William was already in financial difficulty in the late 1830s as a result of the declining revenues from the sugar plantations. This was a direct consequence of the Emancipation of slaves in 1834 and the reluctance of the blacks to perform hard manual labor once freed.[11] At any rate the going rate of pay on Montserrat, 5 pence per day, was small incentive to work hard for a former master, especially when even this meager reward was frequently weeks or months delayed.


The British Government, through their regional Governors, tried to get the various former slave colonies to improve the daily rate and reliability of pay and, in return, they were encouraged to collect rental on land leased to the former slaves. This was strongly resisted by most of the Colonial Councils and elected Assemblies on a variety of reasons. Some of these reasons had merit but mostly it was sheer conservatism on the part of the plantation owners who could not see any possibility of getting extra work out of the island‘s laborers.


In practice, the more enterprising laborers simply migrated to islands where the pay rate was higher (e.g. 9 pence per day on Trinidad) and where opportunities were far greater for an industrious man while the lazy and less enterprising individuals remained behind

on Montserrat. This emigration was actually encouraged for a time by a bounty paid to ship owners to transfer workers from Montserrat to Trinidad and British Guyana.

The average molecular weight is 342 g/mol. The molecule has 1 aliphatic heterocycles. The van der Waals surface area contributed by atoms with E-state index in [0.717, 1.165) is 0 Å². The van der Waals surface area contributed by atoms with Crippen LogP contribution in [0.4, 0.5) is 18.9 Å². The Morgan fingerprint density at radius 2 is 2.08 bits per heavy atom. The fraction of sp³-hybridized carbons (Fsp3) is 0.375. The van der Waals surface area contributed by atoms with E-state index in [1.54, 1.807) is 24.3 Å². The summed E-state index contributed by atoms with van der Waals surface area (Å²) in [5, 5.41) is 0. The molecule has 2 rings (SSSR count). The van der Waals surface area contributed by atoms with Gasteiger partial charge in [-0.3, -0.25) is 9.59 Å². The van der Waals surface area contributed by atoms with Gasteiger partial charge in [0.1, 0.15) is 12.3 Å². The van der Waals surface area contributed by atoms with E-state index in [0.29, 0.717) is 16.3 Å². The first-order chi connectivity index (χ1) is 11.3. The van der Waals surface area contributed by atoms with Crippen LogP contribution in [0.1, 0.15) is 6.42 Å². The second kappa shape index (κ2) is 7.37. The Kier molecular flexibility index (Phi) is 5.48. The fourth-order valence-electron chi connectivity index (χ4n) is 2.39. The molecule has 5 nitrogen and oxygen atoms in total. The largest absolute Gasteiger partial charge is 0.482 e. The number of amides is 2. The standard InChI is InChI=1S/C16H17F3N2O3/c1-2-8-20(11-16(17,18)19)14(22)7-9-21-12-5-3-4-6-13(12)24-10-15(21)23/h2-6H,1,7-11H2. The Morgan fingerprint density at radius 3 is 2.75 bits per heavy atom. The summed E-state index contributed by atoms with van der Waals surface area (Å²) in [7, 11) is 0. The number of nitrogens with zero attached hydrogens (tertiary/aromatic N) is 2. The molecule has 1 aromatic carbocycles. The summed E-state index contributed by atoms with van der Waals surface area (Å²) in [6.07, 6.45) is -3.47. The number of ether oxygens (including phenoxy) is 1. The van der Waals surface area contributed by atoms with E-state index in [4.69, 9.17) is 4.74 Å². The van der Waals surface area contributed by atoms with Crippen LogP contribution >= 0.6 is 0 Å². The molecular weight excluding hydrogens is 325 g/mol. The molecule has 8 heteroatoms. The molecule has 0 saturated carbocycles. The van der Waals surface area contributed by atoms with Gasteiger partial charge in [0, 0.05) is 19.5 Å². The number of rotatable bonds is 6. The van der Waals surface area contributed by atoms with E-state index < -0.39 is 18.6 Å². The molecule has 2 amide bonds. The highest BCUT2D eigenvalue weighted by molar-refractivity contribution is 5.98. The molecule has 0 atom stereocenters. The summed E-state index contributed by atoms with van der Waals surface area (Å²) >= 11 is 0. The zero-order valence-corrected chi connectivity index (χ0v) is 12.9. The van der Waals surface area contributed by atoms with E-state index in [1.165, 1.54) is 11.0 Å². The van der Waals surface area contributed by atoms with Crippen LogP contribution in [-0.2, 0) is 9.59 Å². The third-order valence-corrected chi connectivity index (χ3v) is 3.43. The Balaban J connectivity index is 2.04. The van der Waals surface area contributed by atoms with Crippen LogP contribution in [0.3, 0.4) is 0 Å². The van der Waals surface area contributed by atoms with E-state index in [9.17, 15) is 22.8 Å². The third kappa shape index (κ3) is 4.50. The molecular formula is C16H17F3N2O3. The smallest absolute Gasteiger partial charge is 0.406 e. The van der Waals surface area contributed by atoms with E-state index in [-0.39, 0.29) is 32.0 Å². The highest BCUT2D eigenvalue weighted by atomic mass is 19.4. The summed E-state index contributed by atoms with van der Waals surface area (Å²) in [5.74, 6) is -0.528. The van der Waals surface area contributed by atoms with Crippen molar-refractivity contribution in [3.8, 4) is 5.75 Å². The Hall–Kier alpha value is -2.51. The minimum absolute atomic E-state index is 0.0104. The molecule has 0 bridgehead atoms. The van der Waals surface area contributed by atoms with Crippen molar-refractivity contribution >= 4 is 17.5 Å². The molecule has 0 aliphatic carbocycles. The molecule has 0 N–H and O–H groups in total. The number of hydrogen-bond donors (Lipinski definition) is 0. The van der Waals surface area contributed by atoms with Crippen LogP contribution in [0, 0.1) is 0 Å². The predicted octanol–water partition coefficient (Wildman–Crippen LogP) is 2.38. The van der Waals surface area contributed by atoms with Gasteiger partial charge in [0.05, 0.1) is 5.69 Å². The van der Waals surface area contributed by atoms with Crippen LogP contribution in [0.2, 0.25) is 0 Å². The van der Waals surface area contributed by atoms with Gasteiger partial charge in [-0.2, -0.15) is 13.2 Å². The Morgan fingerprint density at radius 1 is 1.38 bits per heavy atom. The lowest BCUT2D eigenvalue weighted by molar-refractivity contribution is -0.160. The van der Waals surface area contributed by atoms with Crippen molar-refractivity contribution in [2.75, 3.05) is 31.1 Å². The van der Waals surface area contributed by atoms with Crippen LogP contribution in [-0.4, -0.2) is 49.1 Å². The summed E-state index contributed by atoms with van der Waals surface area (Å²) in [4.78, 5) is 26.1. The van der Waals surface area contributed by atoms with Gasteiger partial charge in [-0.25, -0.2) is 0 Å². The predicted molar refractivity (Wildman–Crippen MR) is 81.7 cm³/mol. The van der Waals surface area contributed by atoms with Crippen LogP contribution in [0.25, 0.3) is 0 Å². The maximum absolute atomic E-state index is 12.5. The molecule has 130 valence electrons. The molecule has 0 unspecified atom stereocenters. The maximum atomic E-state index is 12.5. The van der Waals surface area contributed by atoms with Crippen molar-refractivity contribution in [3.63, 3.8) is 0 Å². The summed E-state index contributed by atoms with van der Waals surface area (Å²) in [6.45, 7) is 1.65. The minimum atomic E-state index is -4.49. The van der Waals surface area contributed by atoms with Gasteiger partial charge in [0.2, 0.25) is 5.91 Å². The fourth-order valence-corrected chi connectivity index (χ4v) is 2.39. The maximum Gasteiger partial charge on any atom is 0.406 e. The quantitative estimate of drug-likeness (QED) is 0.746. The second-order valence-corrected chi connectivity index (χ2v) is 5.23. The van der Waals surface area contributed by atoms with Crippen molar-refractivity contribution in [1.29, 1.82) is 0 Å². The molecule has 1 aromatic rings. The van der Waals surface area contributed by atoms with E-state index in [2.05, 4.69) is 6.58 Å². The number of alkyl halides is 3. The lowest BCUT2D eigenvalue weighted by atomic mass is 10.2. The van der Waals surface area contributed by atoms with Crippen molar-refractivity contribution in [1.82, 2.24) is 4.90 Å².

A severe earthquake in 1843 caused extensive damage to houses and sugar mills. To pay for the cost of repairs, the sugar producers obtained loans from the British government and were saddled with large interest payments that further reduced the value of their Estates.


Administrator Baynes took 12 month’s leave of absence from August 1846 and William, by virtue of his position as President of the Legislative Council, once again became the Interim Administrator of Montserrat.[12] William’s brother, John Shiell was the Chief Justice of Antigua and although it is not known if the brothers were close, they certainly shared the same social strata and had a profound common interest as the likely beneficiaries of their father’s numerous estates on Montserrat. Both were under the authority of the Leeward Islands governor, Mr Higginson, who resided on Antigua.


During this brief time in power William appears to have encouraged the estate proprietors on the Montserrat Assembly to refuse to ratify a British Government Bill for a cattle tax, on the grounds that it was illegal. He was further accused by Baynes of some interference with the Treasury to his own advantage.[13]